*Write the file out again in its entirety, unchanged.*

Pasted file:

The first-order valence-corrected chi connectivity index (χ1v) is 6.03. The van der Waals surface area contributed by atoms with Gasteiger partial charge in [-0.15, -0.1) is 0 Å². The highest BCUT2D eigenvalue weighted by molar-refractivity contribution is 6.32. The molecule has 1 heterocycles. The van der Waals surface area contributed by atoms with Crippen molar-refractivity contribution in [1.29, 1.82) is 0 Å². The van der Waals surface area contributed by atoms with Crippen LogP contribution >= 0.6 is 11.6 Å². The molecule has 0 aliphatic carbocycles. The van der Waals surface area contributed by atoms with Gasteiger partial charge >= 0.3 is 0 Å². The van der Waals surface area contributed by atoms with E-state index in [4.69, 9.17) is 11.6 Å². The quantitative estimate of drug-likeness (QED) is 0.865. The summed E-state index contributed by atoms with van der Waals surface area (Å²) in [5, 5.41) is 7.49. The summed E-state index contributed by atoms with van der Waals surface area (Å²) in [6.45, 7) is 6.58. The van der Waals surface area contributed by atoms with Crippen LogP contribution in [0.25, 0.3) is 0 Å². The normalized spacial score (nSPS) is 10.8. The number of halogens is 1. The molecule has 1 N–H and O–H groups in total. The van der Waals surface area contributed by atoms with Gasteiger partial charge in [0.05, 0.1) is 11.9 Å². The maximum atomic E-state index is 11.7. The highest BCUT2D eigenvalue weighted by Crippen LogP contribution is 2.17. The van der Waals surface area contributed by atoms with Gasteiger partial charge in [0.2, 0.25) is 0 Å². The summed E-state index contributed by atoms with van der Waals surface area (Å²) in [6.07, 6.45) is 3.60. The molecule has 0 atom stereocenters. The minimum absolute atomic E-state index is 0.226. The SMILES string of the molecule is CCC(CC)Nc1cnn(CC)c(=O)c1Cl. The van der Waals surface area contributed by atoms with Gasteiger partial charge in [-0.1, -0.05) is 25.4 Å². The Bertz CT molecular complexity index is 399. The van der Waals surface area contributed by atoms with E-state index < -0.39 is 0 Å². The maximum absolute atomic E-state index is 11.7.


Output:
The first-order valence-corrected chi connectivity index (χ1v) is 6.03. The van der Waals surface area contributed by atoms with Gasteiger partial charge in [-0.15, -0.1) is 0 Å². The highest BCUT2D eigenvalue weighted by molar-refractivity contribution is 6.32. The molecule has 1 heterocycles. The van der Waals surface area contributed by atoms with Crippen molar-refractivity contribution in [1.29, 1.82) is 0 Å². The van der Waals surface area contributed by atoms with Crippen LogP contribution >= 0.6 is 11.6 Å². The molecule has 0 aliphatic carbocycles. The van der Waals surface area contributed by atoms with Gasteiger partial charge >= 0.3 is 0 Å². The van der Waals surface area contributed by atoms with E-state index in [4.69, 9.17) is 11.6 Å². The quantitative estimate of drug-likeness (QED) is 0.865. The summed E-state index contributed by atoms with van der Waals surface area (Å²) in [5, 5.41) is 7.49. The summed E-state index contributed by atoms with van der Waals surface area (Å²) in [6.45, 7) is 6.58. The van der Waals surface area contributed by atoms with Crippen LogP contribution in [0.25, 0.3) is 0 Å². The normalized spacial score (nSPS) is 10.8. The number of halogens is 1. The molecule has 1 N–H and O–H groups in total. The van der Waals surface area contributed by atoms with Gasteiger partial charge in [0.05, 0.1) is 11.9 Å². The maximum atomic E-state index is 11.7. The highest BCUT2D eigenvalue weighted by Crippen LogP contribution is 2.17. The van der Waals surface area contributed by atoms with Gasteiger partial charge in [0.2, 0.25) is 0 Å². The summed E-state index contributed by atoms with van der Waals surface area (Å²) in [6.07, 6.45) is 3.60. The molecule has 0 atom stereocenters. The minimum absolute atomic E-state index is 0.226. The SMILES string of the molecule is CCC(CC)Nc1cnn(CC)c(=O)c1Cl. The van der Waals surface area contributed by atoms with Gasteiger partial charge in [-0.1, -0.05) is 25.4 Å². The Bertz CT molecular complexity index is 399. The van der Waals surface area contributed by atoms with E-state index < -0.39 is 0 Å². The maximum absolute atomic E-state index is 11.7.